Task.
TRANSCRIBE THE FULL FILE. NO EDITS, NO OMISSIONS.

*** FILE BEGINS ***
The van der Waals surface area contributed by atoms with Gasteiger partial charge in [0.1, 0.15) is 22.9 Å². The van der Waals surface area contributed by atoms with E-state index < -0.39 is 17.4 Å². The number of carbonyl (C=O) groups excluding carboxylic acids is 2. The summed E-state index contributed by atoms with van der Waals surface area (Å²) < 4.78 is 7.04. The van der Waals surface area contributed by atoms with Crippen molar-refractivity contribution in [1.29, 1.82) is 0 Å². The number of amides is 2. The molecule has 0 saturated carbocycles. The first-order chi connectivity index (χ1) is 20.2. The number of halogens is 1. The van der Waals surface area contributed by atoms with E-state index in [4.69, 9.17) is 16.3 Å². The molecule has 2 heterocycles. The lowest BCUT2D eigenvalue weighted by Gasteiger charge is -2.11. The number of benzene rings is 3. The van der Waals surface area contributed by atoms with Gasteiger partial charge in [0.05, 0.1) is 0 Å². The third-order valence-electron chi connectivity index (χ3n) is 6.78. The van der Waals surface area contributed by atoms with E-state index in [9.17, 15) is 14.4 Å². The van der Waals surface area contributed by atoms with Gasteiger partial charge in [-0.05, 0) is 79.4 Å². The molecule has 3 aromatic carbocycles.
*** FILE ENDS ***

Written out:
The van der Waals surface area contributed by atoms with Gasteiger partial charge in [0.1, 0.15) is 22.9 Å². The van der Waals surface area contributed by atoms with E-state index < -0.39 is 17.4 Å². The number of carbonyl (C=O) groups excluding carboxylic acids is 2. The summed E-state index contributed by atoms with van der Waals surface area (Å²) < 4.78 is 7.04. The van der Waals surface area contributed by atoms with Crippen molar-refractivity contribution in [1.29, 1.82) is 0 Å². The number of amides is 2. The molecule has 0 saturated carbocycles. The first-order chi connectivity index (χ1) is 20.2. The number of halogens is 1. The van der Waals surface area contributed by atoms with E-state index in [4.69, 9.17) is 16.3 Å². The molecule has 2 heterocycles. The lowest BCUT2D eigenvalue weighted by Gasteiger charge is -2.11. The number of benzene rings is 3. The van der Waals surface area contributed by atoms with Gasteiger partial charge in [0.05, 0.1) is 0 Å². The third-order valence-electron chi connectivity index (χ3n) is 6.78. The van der Waals surface area contributed by atoms with E-state index in [9.17, 15) is 14.4 Å². The van der Waals surface area contributed by atoms with Gasteiger partial charge in [-0.05, 0) is 79.4 Å². The molecule has 3 aromatic carbocycles.